President Buhari presenting the 2020 budget estimate to the National Assembly.
  • It is unrealistic by design –  Experts   •Deficit to hit about N5 trillion


Insanity is doing same thing all over and expecting different results. This statement seems apt for the Nigerian government from reactions to the 2020 budget. Nigerian governments have consistently but sadly proved not to understand a thing about the annual ritual of budget design, process and implementation, but the challenge has become really acute and worrisome since this government, which has failed badly in managing process.

With the considerable confidence, optimism and fan-fare that trailed the presentation of the budget on Tuesday October 7, 2020, many Nigerians expected a major break-through in the economy; but again their hopes as in the past may have been dashed even before the budget is signed.   Analysts, who have reviewed the budget since its presentation, described it as a wilful error, unrealistic by design and a tall ambition to fully implement.

If this assertion were to be wrong, then the government spending plan for 2020 ought to have been a bit different for all it is worth. This would have been so having noticed what triggered underperformances in the previous budgets. The pro-poor pretension of the present government has not matched its achievement so far, some policy analysts said.

At a budget review session last week, analysts believed that trend, of course, is a guide to forecast but past record of Nigeria’s budget performance has not been impressive in decades. Perhaps, this may be more generic than most people thought and could derived from a patent suspicion of data used for the preparation of the budget.

A day after presenting the budget, President Buhari charged the new Economic Advisory Council, EAC, headed by Prof. Doyin Salami, that they should develop an indigenous or local data base for the country as most existing figures on the country are foreign generated.

The review of the proposed budget shows that based on past records of performance the proposed N10.33 trillion spending plan for 2020 is filled with quite a number of exaggerated assumptions. Most members of the National Assembly also recognised this fact in their various comments regardless of party affiliations.

Calculations show that at N305/$, the budget translates to $33.869 billion equivalent, or $169 per Nigerian for the fiscal year 2020. That is N51,260 per head for a fiscal year. It was noted that the budget design was anchored on “other revenue” sources, a drastic shift away from petrol-dollar income financing. This is appositive but the challenge is can the nation bank on realising such revenues.

However, fiscal records show that in the last five years, ‘other revenue’ sources have not exceeded over N500 billion annually. But FG estimated to rake in N3.7 trillion to finance the budget in 2020. Well, this could derive from the renewed attention given to taxes and duties. Last month the CG of Customs said that the border restriction has raised duty collection to an unprecedented average revenue of N3 billion daily.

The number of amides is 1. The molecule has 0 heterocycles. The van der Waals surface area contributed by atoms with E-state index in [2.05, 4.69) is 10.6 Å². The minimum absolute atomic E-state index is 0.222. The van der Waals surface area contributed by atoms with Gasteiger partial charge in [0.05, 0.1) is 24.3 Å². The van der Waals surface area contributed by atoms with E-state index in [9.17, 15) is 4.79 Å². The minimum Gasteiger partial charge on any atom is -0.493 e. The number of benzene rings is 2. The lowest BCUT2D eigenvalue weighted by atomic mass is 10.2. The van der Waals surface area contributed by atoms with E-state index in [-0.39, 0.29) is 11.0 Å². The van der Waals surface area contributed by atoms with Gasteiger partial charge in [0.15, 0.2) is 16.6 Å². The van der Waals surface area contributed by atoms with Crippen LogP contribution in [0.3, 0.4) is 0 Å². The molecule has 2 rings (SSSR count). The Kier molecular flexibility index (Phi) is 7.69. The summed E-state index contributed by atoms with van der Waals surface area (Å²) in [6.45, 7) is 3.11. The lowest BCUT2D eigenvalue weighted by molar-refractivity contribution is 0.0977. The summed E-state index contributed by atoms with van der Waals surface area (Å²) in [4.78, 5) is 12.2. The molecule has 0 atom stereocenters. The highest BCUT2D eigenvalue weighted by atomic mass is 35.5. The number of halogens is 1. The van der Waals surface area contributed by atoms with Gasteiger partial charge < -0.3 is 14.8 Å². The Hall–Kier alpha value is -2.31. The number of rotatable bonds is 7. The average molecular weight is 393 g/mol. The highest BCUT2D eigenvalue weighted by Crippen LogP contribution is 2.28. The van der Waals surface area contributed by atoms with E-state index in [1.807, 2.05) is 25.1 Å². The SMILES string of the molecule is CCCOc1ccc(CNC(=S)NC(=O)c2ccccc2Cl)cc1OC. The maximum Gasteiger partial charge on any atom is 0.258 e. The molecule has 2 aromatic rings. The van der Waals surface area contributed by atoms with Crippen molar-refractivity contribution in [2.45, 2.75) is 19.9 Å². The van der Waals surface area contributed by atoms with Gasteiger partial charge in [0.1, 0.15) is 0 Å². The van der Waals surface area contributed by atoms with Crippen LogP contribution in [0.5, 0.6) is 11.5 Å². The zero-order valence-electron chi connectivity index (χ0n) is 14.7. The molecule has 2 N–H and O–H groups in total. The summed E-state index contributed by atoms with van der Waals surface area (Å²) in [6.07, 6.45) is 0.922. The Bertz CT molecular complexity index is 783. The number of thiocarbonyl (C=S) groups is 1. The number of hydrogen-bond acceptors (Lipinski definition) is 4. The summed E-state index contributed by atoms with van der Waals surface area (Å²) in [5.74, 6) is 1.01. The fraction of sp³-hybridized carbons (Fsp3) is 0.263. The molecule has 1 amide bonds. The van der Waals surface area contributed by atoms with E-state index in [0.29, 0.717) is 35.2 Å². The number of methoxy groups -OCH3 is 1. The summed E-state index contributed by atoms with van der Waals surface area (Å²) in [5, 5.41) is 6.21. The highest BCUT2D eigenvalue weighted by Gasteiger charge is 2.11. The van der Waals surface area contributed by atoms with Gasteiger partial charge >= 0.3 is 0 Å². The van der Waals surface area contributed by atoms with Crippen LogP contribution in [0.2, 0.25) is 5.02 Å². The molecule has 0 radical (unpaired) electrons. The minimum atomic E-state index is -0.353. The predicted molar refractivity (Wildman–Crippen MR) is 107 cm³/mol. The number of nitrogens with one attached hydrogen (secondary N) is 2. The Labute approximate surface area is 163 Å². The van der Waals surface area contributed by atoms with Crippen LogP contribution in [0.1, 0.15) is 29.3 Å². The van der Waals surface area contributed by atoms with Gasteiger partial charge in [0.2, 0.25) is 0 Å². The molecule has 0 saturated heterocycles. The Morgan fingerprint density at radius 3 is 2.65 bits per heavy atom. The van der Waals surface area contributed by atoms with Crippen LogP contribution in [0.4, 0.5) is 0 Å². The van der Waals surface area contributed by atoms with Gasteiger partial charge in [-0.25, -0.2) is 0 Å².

Federal Government expects to generate revenues of N8.15 trillion, which comprises of oil revenue of N2.64 trillion, non-oil tax revenues of N1.80 trillion and other revenues of N3.70 trillion. According to the president, the 2020 revenue figure is 7% higher than the 2019 comparative estimate of N7.59 trillion, inclusive of government-owned enterprises.

Meanwhile, the expenditure estimates include the statutory transfer of N556.70 billion, non-debt recurrent expenditure of N4.88 trillion, including N2.6 trillion on debt service and N2.14 trillion of capital expenditure excluding the capital component of statutory transfers. Analysts, however observed that debt service is estimated at N2.45 trillion, and provision for a sinking fund to retire maturing bonds issued to local contractors is N296 billion.

Breaking down the N556.70 billion budget for statutory transfers, the National Assembly gets N125.00 billion, the Judiciary gets N110.00 billion, N37.83 billion for North-East Development Commission (NEDC), N44.5 billion for Basic Health Care Provision Fund (BHCPF), N111.79 billion for the Universal Basic Education Commission (UBEC); and N80.88 billion for Niger Delta Development Commission (NDDC).

WSTC Securities in a review stated that the non-debt recurrent expenditure is to be spent on personnel and pension cost amount to N3.60 trillion, which is a 21% increase of N2.98 trillion in 2019.

“The increase reflects the new minimum wage as well as proposals to increase the remuneration of the Police and Armed Forces”, analysts at WSTC Securities noted.

The budget for capital expenditure, on aggregate terms, is N2.46 trillion inclusive of N318.06 billion in statutory transfers, which is 23% lower than N3.03 trillion budgeted for capital expenditure in 2019. According to the President, the Federal Government focus in 2020 will be on the completion of many ongoing projects, rather than commencing new ones.

However, it should be recalled that the 2020 capex contains 68 percent of2019 capex brought forward. As such only 32 percent of 2019 capex has been implemented during the current year.